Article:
Keep Your Credit Scores Up By Managing Accounts and Medical Bills

Most folks realize that credit scores are important, but many don’t realize that common misconceptions may cause some to unknowingly lower their own score. The issue of “too many credit cards” is often a highly debated topic of discussion. Most folks commonly assume it’s bad to have “too many” cards, and therefore should close those seldom used. This could be true, but then again, it could be wrong. First of all, like everything with credit scoring, there’s not one magic, “correct number” of credit cards. It all depends, because data on your credit cards is weighed against all other data in your credit report. But, it’s important to know that closing credit cards can lower your score.

Here’s why.

• 30% of your FICO score is based on credit utilization, that is, the ratio between your balances and credit limits on your revolving credit. Cards are scored one at a time and then again collectively
15% of your FICO score is based on length of credit history.
When you close credit cards you reduce your credit limits and eliminate potentially helpful length of history. A separate analysis, unrelated to FICO scores, sometimes is made by mortgage lenders who see that a mortgage applicant could seriously change the debt-to-income ratio if the applicant used all of the available revolving credit. Even so, most mortgage lenders look at the FICO score first, so tread carefully

medical_bills

A trip to the doctor’s can quickly lead to a larger than expected bill and mounting debts, don’t make the mistake of overlooking these and simply assuming your insurance will cover everything. Even health insurance coverage may not be enough to prevent medical bills from causing financial distress. According to a report by Harvard’s law and medical schools, costly illnesses trigger about half of all personal bankruptcy filings. And most shockingly, more than 75% of those people had health insurance.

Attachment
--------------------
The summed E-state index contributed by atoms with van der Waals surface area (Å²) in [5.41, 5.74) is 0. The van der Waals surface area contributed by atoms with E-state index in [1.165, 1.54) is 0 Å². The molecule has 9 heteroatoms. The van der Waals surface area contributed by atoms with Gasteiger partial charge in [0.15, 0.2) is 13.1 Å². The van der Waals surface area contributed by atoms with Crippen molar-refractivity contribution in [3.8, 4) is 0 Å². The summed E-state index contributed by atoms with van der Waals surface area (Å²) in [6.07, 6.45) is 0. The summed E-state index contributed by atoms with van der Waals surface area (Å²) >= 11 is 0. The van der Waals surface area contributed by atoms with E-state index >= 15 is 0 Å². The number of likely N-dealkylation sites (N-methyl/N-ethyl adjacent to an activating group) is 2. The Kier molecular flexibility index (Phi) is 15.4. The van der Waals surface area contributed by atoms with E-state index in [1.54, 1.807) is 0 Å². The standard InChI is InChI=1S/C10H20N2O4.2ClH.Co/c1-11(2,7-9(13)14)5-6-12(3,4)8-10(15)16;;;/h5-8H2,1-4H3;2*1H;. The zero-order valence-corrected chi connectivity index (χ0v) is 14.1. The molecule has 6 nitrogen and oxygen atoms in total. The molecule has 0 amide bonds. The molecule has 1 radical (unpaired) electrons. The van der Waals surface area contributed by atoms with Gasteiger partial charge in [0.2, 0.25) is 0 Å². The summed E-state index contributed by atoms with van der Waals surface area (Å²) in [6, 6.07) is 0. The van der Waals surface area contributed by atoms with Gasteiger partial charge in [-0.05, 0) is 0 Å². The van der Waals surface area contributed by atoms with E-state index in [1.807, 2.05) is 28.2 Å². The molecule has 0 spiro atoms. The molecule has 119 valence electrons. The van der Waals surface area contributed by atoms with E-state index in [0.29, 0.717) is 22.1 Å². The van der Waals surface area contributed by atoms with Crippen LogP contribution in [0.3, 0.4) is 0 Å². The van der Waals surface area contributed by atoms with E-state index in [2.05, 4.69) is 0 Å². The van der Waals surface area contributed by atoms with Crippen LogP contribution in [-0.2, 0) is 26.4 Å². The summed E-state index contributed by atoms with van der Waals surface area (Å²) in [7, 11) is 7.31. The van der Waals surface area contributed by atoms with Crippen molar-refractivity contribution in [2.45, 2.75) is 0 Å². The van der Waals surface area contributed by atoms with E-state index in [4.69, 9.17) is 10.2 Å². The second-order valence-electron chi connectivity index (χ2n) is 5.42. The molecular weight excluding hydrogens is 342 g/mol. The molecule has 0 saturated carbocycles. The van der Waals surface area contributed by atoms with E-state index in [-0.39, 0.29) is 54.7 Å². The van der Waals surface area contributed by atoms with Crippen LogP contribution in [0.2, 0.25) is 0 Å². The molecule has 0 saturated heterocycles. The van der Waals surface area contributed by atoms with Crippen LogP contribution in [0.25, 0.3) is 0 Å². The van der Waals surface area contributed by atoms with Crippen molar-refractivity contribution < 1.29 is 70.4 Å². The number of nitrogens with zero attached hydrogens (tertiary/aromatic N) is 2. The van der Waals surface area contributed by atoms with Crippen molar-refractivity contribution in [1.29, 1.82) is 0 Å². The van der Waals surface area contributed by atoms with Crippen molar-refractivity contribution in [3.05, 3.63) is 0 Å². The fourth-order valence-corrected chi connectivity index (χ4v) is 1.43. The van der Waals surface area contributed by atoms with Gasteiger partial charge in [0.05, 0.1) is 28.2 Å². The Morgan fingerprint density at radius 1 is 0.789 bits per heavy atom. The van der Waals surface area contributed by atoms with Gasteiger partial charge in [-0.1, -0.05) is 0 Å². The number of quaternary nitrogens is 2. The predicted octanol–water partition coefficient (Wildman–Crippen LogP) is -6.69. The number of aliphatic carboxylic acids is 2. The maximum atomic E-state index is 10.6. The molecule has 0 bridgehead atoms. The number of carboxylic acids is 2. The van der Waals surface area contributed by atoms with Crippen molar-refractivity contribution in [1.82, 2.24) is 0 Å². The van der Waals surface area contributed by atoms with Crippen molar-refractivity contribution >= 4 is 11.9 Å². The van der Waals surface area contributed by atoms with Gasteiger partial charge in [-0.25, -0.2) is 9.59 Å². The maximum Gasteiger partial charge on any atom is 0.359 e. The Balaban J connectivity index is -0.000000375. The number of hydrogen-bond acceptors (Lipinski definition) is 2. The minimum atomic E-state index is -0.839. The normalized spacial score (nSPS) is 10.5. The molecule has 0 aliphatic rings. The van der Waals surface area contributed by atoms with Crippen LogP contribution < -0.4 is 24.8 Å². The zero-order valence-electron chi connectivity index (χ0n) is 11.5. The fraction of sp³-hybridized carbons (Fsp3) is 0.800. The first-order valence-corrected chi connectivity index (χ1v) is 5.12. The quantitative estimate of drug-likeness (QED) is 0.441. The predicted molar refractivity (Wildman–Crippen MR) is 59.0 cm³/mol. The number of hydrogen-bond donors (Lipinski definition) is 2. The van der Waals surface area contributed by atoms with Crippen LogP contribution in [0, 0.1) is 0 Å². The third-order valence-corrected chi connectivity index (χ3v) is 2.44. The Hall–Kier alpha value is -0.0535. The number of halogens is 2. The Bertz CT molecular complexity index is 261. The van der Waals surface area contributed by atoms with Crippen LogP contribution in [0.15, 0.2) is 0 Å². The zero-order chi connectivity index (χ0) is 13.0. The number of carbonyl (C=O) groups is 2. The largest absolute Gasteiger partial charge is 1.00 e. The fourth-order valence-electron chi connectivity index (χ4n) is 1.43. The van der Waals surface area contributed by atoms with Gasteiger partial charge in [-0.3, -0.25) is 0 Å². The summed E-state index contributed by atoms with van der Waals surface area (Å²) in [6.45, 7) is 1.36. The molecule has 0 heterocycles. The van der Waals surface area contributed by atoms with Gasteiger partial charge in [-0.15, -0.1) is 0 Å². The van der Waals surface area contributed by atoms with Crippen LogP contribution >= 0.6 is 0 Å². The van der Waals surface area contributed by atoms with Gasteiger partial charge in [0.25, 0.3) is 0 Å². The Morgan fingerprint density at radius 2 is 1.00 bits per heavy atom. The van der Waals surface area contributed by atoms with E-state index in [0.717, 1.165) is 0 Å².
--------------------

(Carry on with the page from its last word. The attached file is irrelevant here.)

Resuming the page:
“Unless you’re Bill Gates, you’re just one serious illness away from bankruptcy,” said Dr. David Himmelstein, the study’s lead author and an associate professor of medicine. “Most of the medically bankrupt were average Americans who happened to get sick.”

The moral to this story? Have good insurance and prepare for the worst case situation. If you were hit by a car or diagnosed with cancer today would you have enough savings and available credit to help you get through it financially? Manage your credit accounts and understand how many credit accounts you may have open during a specific period of time is a good step towards properly managing your finances and credit scores in 2015.